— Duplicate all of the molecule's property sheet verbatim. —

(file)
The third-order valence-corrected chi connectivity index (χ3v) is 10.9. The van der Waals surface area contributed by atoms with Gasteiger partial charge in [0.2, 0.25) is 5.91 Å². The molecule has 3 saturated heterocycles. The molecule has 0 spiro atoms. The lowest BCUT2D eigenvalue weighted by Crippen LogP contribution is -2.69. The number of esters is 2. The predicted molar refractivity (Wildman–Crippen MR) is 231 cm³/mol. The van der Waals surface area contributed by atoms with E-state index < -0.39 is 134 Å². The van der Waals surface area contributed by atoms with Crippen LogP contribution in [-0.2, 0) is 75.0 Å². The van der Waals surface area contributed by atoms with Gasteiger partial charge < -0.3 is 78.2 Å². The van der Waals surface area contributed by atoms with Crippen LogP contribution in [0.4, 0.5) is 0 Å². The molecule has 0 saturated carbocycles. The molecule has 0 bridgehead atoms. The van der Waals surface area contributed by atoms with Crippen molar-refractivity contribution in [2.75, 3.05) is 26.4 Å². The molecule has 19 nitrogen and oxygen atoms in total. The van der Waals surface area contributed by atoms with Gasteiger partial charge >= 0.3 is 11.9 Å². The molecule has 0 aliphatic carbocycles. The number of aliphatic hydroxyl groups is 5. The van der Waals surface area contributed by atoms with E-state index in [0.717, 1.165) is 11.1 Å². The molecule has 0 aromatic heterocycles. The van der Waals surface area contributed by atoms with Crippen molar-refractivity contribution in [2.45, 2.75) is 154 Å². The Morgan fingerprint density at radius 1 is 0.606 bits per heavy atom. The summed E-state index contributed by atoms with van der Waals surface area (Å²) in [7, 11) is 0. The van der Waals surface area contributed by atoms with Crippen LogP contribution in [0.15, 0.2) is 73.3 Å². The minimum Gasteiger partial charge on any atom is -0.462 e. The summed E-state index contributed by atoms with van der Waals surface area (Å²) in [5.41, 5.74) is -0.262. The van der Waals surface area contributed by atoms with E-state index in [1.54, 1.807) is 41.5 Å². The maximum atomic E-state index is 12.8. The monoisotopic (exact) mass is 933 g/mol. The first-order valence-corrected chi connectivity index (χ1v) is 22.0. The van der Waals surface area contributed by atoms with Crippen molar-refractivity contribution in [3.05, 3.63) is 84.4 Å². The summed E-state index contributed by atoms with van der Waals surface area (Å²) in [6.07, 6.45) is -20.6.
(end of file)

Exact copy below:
The third-order valence-corrected chi connectivity index (χ3v) is 10.9. The van der Waals surface area contributed by atoms with Gasteiger partial charge in [0.2, 0.25) is 5.91 Å². The molecule has 3 saturated heterocycles. The molecule has 0 spiro atoms. The lowest BCUT2D eigenvalue weighted by Crippen LogP contribution is -2.69. The number of esters is 2. The predicted molar refractivity (Wildman–Crippen MR) is 231 cm³/mol. The van der Waals surface area contributed by atoms with E-state index < -0.39 is 134 Å². The van der Waals surface area contributed by atoms with Crippen LogP contribution in [-0.2, 0) is 75.0 Å². The van der Waals surface area contributed by atoms with Gasteiger partial charge < -0.3 is 78.2 Å². The van der Waals surface area contributed by atoms with Crippen LogP contribution in [0.4, 0.5) is 0 Å². The molecule has 0 saturated carbocycles. The molecule has 0 bridgehead atoms. The van der Waals surface area contributed by atoms with Crippen molar-refractivity contribution in [2.75, 3.05) is 26.4 Å². The molecule has 19 nitrogen and oxygen atoms in total. The van der Waals surface area contributed by atoms with Gasteiger partial charge >= 0.3 is 11.9 Å². The molecule has 0 aliphatic carbocycles. The number of aliphatic hydroxyl groups is 5. The van der Waals surface area contributed by atoms with E-state index in [0.717, 1.165) is 11.1 Å². The molecule has 0 aromatic heterocycles. The van der Waals surface area contributed by atoms with Crippen molar-refractivity contribution in [2.45, 2.75) is 154 Å². The Morgan fingerprint density at radius 1 is 0.606 bits per heavy atom. The summed E-state index contributed by atoms with van der Waals surface area (Å²) in [7, 11) is 0. The van der Waals surface area contributed by atoms with Crippen LogP contribution in [0.15, 0.2) is 73.3 Å². The minimum Gasteiger partial charge on any atom is -0.462 e. The summed E-state index contributed by atoms with van der Waals surface area (Å²) in [5.41, 5.74) is -0.262. The van der Waals surface area contributed by atoms with E-state index in [1.54, 1.807) is 41.5 Å². The maximum atomic E-state index is 12.8. The monoisotopic (exact) mass is 933 g/mol. The first-order valence-corrected chi connectivity index (χ1v) is 22.0. The van der Waals surface area contributed by atoms with Crippen molar-refractivity contribution in [3.05, 3.63) is 84.4 Å². The summed E-state index contributed by atoms with van der Waals surface area (Å²) in [6.07, 6.45) is -20.6.